Madzore elected MDC-T Youth Assembly Chairman

BULAWAYO, Zimbabwe – The Zimbabwe Mail understands that the MDC-T has elected Youth Assembly Secretary-General Solomon Madzore the new Youth Chairman at the on going party's Congress in Bulawayo, amid reports that Theresa Makone has retained her post as the Womens Assembly chairperson.

The former University of Zimbabwe student activist, Madzore is the young brother of MDC’s long serving Glen View legislator Paul Madzore—beat his rival Amos Chibaya who instantly accepted defeat.

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Prime Minister Morgan Tsvangirai’s will shake up the top leadership of his MDC party at a congress starting Friday, seeking to strengthen its base as it prepares for another fight to unseat President Robert Mugabe.

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The Full MDC-T Youth Assembly line up stands as follows: Solomon Madzore (Chairman), Costa Machingauta (Vice Chairman), Promise Mkwananzi (Secretary-General), Mukombwi Dube (Treasurer), Clifford Hlatshwayo (Information & Publicity), Simangaliso Chikadaya (Organising Secretary), Mpumelelo Ndlovu (Deputy Organising Secretary).

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Mugabe, forced into a unity government with rival Tsvangirai after a disputed election in 2008 marred by violence, has called for a fresh vote this year as he aims to rule without the Movement for Democratic Change (MDC).

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MDC officials have said an election this year would violate terms of the unity government and could lead to a bloodbath that would end a nascent recovery in the impoverished state.

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Tsvangirai, whose leadership is not being challenged, will use the two-day congress to try heal a party hit by internal fights over posts and reassure supporters he is still capable of ending Mugabe’s three decades in office, officials said.

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“This is a watershed congress which will show the world that we are united and ready to end dictatorship,” MDC spokesman Nelson Chamisa said.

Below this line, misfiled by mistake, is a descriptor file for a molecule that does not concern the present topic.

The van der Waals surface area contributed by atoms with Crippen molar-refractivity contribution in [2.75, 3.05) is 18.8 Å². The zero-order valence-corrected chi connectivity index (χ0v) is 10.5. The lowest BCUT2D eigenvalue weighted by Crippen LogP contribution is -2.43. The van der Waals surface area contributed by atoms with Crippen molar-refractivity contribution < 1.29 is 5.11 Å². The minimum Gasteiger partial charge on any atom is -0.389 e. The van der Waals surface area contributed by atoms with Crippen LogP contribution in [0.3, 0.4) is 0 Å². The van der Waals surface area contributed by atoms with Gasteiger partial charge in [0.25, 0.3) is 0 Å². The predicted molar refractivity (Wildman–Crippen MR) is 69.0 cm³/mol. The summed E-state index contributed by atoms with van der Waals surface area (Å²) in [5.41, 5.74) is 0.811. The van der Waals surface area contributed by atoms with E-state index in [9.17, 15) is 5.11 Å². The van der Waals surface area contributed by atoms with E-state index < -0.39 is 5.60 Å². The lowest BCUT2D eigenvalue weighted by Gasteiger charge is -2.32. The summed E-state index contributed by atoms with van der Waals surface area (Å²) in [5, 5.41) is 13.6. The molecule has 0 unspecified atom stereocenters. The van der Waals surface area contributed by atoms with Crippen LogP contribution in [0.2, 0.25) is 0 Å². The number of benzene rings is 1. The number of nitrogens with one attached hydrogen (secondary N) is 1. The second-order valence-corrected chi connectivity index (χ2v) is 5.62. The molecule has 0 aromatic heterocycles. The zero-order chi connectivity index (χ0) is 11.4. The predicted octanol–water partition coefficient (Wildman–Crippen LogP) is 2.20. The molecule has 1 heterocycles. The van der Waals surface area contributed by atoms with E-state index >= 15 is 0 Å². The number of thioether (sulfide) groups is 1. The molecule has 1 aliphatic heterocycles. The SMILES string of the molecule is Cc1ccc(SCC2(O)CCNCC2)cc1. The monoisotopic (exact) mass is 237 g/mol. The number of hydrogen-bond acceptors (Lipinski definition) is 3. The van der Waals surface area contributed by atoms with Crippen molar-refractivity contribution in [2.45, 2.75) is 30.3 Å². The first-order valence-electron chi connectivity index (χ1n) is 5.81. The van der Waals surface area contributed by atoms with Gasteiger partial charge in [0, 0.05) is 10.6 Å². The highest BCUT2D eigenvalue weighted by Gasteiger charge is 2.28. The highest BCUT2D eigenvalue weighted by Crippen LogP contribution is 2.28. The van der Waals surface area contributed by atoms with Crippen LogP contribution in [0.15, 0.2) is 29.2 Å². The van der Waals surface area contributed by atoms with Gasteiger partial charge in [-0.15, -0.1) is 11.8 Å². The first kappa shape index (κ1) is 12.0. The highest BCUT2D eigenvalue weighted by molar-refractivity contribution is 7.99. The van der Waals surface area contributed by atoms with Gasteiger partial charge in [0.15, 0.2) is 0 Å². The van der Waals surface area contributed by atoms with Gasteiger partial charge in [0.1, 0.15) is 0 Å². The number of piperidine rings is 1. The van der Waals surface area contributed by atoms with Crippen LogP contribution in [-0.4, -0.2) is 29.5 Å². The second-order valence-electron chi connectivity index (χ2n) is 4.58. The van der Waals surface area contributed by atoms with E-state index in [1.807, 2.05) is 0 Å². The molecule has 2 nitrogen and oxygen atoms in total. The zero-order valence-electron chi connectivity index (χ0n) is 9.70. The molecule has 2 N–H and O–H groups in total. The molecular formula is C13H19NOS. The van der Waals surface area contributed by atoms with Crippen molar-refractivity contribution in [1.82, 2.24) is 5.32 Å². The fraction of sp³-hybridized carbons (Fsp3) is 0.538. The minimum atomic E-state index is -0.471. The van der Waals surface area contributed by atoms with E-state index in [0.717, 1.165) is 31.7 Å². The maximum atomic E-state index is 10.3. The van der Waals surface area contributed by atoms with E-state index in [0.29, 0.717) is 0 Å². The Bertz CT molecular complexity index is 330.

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But results of a survey in Zimbabwe by U.S.-based research body Freedom House released in March showed that MDC support had dropped to 38 percent last year from 55 percent in 2009.

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This compared to Mugabe’s ZANU-PF’s popularity, which increased to 17 percent in 2010 from 12 percent in 2009.

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The power-sharing government formed in 2009 has stabilised an economy crushed by hyperinflation about three years ago, but it has been hit by squabbles over top posts and reforms.

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Mugabe has worried overseas investors in the resource-rich state by pressing ahead with plans to force foreign mining companies in Zimbabwe to surrender 51 percent of their local equity to blacks in the country in the next six months.

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Mugabe, 87, may be doing this because he needs cash quickly to help him fund his campaign as he tries to defeat the MDC in the poll, analysts said.

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